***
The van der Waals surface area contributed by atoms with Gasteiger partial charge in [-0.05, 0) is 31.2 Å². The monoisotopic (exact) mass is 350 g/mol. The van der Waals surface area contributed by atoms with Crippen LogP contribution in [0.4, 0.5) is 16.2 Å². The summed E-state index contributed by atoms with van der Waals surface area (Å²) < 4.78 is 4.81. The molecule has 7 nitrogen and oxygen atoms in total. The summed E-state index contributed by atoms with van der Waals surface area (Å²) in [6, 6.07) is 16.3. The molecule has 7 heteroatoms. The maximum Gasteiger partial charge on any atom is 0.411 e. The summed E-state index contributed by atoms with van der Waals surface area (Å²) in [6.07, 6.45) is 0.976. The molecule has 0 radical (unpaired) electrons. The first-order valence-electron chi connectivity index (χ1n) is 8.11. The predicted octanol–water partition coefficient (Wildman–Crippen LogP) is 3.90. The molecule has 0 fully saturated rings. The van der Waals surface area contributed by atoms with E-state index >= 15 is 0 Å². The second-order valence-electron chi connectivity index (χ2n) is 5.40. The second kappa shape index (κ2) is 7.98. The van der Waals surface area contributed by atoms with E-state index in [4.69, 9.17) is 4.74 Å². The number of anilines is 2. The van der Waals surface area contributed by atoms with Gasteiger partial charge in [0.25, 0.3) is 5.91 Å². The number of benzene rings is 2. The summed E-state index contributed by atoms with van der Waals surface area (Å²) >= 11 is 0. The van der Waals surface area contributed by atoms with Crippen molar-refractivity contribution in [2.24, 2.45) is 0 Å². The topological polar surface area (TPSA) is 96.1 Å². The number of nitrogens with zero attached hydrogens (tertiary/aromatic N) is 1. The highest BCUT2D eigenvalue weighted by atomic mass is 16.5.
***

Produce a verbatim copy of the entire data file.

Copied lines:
The van der Waals surface area contributed by atoms with Gasteiger partial charge in [-0.05, 0) is 31.2 Å². The monoisotopic (exact) mass is 350 g/mol. The van der Waals surface area contributed by atoms with Crippen LogP contribution in [0.4, 0.5) is 16.2 Å². The summed E-state index contributed by atoms with van der Waals surface area (Å²) < 4.78 is 4.81. The molecule has 7 nitrogen and oxygen atoms in total. The summed E-state index contributed by atoms with van der Waals surface area (Å²) in [6, 6.07) is 16.3. The molecule has 7 heteroatoms. The maximum Gasteiger partial charge on any atom is 0.411 e. The summed E-state index contributed by atoms with van der Waals surface area (Å²) in [6.07, 6.45) is 0.976. The molecule has 0 radical (unpaired) electrons. The first-order valence-electron chi connectivity index (χ1n) is 8.11. The predicted octanol–water partition coefficient (Wildman–Crippen LogP) is 3.90. The molecule has 0 fully saturated rings. The van der Waals surface area contributed by atoms with E-state index >= 15 is 0 Å². The second-order valence-electron chi connectivity index (χ2n) is 5.40. The second kappa shape index (κ2) is 7.98. The van der Waals surface area contributed by atoms with E-state index in [4.69, 9.17) is 4.74 Å². The number of anilines is 2. The van der Waals surface area contributed by atoms with Gasteiger partial charge in [0.25, 0.3) is 5.91 Å². The number of benzene rings is 2. The summed E-state index contributed by atoms with van der Waals surface area (Å²) >= 11 is 0. The van der Waals surface area contributed by atoms with Crippen molar-refractivity contribution in [2.24, 2.45) is 0 Å². The topological polar surface area (TPSA) is 96.1 Å². The number of nitrogens with zero attached hydrogens (tertiary/aromatic N) is 1. The highest BCUT2D eigenvalue weighted by atomic mass is 16.5.